Commercial Real Estate landlords are currently required to disclose in their lease whether the property to be leased has been inspected by a Certified Access Specialist ("CASp") and if so, whether the property has or has not been determined to meet all applicable construction related accessibility standards.
In part 1 of this 3 part blog, we reviewed steps needed to understand what you own or have inherited. Now that you have an understanding of the property, you may have decided to keep the property and operate it for income purposes. This blog will review issues relating to owning and operating the property.
Last week, a social media post regarding a commercial real estate lease has gone viral. Yes, you read that correctly, a social media post regarding a commercial real estate lease went viral (over 1,800 comments and 2.5 million views). I never thought I'd see that day. With that said, it's understandable based on the interesting facts of this story.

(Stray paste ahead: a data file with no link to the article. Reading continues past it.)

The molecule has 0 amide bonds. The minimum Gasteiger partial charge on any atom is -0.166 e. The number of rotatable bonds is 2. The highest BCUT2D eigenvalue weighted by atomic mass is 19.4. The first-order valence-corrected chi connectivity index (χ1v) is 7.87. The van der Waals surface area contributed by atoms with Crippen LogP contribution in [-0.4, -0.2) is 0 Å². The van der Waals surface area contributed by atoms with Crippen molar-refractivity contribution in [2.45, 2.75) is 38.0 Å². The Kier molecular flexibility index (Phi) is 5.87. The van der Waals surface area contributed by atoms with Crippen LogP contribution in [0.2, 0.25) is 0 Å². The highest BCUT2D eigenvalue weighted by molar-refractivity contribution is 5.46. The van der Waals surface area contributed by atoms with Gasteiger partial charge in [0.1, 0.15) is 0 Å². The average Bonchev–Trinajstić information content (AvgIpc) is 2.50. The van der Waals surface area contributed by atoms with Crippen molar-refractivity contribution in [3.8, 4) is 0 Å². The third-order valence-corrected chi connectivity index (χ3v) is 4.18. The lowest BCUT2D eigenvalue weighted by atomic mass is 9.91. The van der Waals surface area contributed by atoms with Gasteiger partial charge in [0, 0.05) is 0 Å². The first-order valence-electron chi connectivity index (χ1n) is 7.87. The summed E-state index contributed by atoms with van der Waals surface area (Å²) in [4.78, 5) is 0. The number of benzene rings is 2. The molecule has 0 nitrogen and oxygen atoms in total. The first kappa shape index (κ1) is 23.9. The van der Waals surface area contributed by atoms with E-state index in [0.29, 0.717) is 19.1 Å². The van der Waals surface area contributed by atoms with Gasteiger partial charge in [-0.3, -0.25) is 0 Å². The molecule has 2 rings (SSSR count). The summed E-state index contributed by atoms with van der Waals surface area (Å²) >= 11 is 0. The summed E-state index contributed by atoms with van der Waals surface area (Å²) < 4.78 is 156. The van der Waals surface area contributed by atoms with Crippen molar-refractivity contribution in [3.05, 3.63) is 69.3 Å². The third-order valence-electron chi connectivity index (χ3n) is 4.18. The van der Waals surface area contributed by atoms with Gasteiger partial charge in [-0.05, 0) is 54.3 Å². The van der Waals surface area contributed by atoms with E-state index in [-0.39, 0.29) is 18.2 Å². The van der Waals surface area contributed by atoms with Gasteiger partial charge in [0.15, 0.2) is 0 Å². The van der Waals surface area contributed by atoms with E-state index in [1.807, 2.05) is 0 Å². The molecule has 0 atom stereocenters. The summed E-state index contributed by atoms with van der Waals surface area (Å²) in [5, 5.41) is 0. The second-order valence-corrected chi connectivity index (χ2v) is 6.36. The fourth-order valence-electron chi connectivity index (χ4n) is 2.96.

Unlike typical eviction actions for tenants renting a home or apartment, evictions in mobilehome parks are complex and have a variety of pitfalls to watch out for. In addition, evictions of tenants in mobilehome parks are governed by the Mobilehome Residency Law, a completely separate and distinct set of laws from standard landlord-tenant laws.
#1 - Deal with Problem Tenants Early On
Unlawful detainers are already fraught with procedural pitfalls and now due to budget cuts and an increase in "pro per" litigants, landlords face additional delays and difficulties in removing tenants that refuse to pay. The old saying "time is money" holds especially true in unlawful detainers where the amount of time a property sits with an unpaying tenant directly impacts the owner's bottom line.